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Editorial: Newt's too cute on how he made his loot Read mor

PostPosted: Tue Dec 06, 2011 12:28 am
by BlueWater

It defies belief that Republicans would do President Barack Obama the monumental favor of nominating Newt Gingrich as his opponent in next year's presidential election. Mr. Gingrich carries more baggage than a 747, and it's the sort of baggage that normally would repel the party's conservative Christian base.

But Mr. Gingrich has the sort of flexible intellect and slippery linguistic gifts that enable him to take any position on any issue, often simultaneously, and that may enable him to talk his way past the credulous party faithful. By the time he's finished, that "baggage" may be mere 'souvenirs" from his early public and private lives.

His is a brazen brand of glibness, a willingness not merely to shade reality but to ignore it altogether, a verbal dexterity that enables him to alter the direction of the conversation and change the subject before you know he's gone.

He is Richard Nixon intoning, "I am not a crook." He is Bill Clinton insisting, "It depends on what the definition of 'is' is." He is Monty Python's Michael Palin claiming of a dead parrot "He's not dead, he's resting."

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Re: Editorial: Newt's too cute on how he made his loot Read mor

PostPosted: Tue Dec 06, 2011 12:29 am
by BlueWater
Consider a conversation he had with Sean Hannity of Fox News last Wednesday night. Mr. Hannity is an infotainer who is neither equipped nor inclined to challenge Mr. Gingrich's assertions. He allowed Mr. Gingrich, who has made millions in the influence-peddling racket since leaving the House in January 1999, to deny that he'd ever been a lobbyist.

Why is this important? Because being a lobbyist is not a point on the résumé likely to find favor with the GOP's anti-Washington, Tea Party wing that holds much sway in the nominating process.

Mr. Gingrich, who spent 20 years in Congress, the last four as speaker, would have Republican voters believe he is an "outsider." In a session with reporters in May, he boasted that he'd cast 7,300 votes in Congress, but added, "I'm the people's candidate, not the capital's candidate."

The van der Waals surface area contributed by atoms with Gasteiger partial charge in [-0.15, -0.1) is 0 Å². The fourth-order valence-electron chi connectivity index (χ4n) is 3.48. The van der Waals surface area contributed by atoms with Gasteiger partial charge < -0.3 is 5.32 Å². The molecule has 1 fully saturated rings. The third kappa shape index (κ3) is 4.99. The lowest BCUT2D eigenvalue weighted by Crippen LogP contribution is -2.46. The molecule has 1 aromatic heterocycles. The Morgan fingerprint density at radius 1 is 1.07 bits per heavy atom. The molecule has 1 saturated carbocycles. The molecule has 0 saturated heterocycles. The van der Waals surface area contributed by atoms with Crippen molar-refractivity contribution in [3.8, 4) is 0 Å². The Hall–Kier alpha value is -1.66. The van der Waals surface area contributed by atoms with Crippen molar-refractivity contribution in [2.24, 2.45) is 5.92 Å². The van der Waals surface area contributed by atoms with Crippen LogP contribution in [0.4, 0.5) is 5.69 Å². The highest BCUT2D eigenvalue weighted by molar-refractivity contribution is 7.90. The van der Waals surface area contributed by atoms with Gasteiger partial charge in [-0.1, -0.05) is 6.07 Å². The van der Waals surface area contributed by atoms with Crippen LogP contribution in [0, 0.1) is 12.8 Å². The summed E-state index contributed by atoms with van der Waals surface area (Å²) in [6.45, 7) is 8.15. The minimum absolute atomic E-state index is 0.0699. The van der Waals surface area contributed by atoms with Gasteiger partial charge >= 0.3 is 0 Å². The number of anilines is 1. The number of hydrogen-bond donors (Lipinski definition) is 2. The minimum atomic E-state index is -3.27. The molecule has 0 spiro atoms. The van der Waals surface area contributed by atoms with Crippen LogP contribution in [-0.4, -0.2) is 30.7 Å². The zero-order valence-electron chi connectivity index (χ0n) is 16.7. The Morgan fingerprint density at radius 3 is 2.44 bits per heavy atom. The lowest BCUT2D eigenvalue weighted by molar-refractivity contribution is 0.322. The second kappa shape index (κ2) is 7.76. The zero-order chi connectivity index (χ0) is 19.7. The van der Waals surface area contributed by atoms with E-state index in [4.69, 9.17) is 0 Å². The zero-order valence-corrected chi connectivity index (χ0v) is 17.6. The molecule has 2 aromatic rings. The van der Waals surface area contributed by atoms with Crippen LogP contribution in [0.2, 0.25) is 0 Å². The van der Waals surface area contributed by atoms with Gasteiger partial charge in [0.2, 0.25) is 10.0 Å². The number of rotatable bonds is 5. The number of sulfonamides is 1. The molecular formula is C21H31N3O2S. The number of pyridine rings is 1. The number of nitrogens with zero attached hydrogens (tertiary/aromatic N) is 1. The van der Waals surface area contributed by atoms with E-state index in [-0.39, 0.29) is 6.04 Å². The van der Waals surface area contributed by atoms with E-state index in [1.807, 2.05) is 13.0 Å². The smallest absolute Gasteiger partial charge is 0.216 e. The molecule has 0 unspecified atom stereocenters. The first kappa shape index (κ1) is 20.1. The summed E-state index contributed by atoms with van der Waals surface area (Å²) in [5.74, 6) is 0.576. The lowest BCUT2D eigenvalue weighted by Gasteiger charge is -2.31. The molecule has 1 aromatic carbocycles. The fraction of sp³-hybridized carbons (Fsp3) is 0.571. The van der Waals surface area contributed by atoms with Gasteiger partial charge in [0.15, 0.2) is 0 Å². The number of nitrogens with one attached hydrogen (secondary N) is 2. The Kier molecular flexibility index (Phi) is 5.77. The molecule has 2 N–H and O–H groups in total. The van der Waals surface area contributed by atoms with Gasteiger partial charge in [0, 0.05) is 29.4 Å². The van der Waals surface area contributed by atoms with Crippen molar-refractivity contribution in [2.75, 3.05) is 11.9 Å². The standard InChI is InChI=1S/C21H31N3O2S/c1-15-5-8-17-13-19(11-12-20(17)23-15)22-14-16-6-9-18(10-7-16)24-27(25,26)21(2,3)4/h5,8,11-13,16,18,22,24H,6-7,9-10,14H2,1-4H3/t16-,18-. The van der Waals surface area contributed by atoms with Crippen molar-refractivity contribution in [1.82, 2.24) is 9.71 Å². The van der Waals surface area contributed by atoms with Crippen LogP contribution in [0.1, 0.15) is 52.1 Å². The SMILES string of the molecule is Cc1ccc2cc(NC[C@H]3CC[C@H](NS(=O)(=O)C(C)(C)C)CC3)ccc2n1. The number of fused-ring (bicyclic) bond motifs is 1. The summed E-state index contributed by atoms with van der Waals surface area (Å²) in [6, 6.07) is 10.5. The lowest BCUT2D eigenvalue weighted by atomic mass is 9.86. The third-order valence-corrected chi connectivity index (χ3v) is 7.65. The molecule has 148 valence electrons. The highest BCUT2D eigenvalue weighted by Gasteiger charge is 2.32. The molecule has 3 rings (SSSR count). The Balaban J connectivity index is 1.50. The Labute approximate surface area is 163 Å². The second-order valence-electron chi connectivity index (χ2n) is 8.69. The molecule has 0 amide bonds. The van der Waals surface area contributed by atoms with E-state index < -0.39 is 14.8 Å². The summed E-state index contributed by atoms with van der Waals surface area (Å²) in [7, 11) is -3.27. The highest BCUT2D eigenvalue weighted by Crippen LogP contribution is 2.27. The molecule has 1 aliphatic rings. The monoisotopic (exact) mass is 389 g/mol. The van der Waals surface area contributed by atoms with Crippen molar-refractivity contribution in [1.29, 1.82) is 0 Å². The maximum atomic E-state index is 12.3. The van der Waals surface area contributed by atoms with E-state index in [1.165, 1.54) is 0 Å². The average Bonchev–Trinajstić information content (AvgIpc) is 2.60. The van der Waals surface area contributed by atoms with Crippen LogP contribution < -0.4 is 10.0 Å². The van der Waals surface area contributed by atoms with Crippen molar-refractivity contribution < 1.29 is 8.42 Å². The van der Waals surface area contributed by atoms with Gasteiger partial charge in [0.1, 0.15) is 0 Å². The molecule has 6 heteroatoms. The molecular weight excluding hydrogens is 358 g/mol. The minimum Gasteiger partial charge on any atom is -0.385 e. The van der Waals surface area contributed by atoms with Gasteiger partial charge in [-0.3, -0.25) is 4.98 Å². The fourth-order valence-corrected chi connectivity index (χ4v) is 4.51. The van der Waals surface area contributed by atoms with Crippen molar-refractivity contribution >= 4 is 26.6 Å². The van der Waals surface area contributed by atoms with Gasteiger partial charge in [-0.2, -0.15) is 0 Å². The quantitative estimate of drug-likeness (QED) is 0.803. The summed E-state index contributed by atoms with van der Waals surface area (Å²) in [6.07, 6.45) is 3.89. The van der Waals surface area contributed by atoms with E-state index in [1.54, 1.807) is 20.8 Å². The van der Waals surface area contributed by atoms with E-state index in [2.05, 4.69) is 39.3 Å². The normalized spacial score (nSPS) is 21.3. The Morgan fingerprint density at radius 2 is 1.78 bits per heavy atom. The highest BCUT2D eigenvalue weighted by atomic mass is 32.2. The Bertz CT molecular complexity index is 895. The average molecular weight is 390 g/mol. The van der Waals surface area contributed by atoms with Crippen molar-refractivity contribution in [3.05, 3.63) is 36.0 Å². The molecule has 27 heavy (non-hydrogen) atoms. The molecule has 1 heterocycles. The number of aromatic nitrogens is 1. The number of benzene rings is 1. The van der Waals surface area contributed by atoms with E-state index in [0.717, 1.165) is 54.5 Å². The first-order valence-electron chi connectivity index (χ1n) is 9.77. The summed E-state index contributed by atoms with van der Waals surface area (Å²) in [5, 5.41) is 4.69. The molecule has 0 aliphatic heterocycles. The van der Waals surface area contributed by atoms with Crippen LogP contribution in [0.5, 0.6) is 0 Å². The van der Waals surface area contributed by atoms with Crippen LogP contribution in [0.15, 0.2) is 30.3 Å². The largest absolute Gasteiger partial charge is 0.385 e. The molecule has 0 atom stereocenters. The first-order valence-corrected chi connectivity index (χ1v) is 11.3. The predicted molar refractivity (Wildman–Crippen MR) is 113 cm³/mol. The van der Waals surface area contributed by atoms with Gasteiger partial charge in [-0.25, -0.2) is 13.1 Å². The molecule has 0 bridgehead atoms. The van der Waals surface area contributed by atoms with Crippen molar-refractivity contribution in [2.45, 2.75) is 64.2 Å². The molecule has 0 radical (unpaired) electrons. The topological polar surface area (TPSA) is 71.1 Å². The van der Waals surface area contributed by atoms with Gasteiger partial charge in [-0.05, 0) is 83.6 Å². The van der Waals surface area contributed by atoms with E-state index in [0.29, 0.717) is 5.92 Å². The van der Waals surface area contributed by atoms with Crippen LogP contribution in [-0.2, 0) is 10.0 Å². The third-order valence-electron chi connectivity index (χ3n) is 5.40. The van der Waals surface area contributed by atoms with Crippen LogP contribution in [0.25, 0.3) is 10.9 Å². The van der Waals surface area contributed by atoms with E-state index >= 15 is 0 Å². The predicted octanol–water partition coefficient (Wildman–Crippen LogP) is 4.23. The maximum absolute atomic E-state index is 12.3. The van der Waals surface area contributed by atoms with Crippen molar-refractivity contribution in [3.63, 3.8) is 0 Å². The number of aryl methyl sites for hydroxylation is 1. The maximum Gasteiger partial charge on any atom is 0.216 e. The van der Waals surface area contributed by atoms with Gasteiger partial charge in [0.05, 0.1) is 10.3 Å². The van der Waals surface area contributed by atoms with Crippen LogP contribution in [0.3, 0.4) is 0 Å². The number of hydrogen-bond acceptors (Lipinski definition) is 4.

So if the ultimate Washington insider can campaign as an outsider, why can't the ultimate Washington lobbyist campaign as if he's not a lobbyist?

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Re: Editorial: Newt's too cute on how he made his loot Read mor

PostPosted: Tue Dec 06, 2011 12:29 am
by BlueWater
As Mr. Clinton, with whom Mr. Gingrich often sparred, might say, "It depends on what the definition of 'lobbyist' is." Mr. Gingrich never registered as a lobbyist, and he may not have prowled committee rooms or bought lunch for lawmakers at Marcel's (Mr. Gingrich is a lunchee, not a lunchor), but his various firms had clients who paid him well to influence legislation. Sounds like a lobbyist to us.

But "lobbyist" is so common. Much better to be a "consultant." Mr. Gingrich admits to "consultant." He says he offered firms 'strategic advice," which would make him either 'strategist" or "adviser." Even better is "historian," the job for which he claims Freddie Mac, the federal mortgage firm, paid him $1.8 million over the years," or "policy-oriented thinker."

As to his work promoting an electronic medical records bill that would have benefitted his clients, Mr. Gingrich told Mr. Hannity, "They want to say, 'Isn't that lobbying?' No, it's called being a citizen. As a citizen, I'm allowed to have an opinion."

We won't quibble with being paid to have opinions. But "editorialist" is so déclassé. From now on, please regard us as "historians" and 'strategic thinkers."

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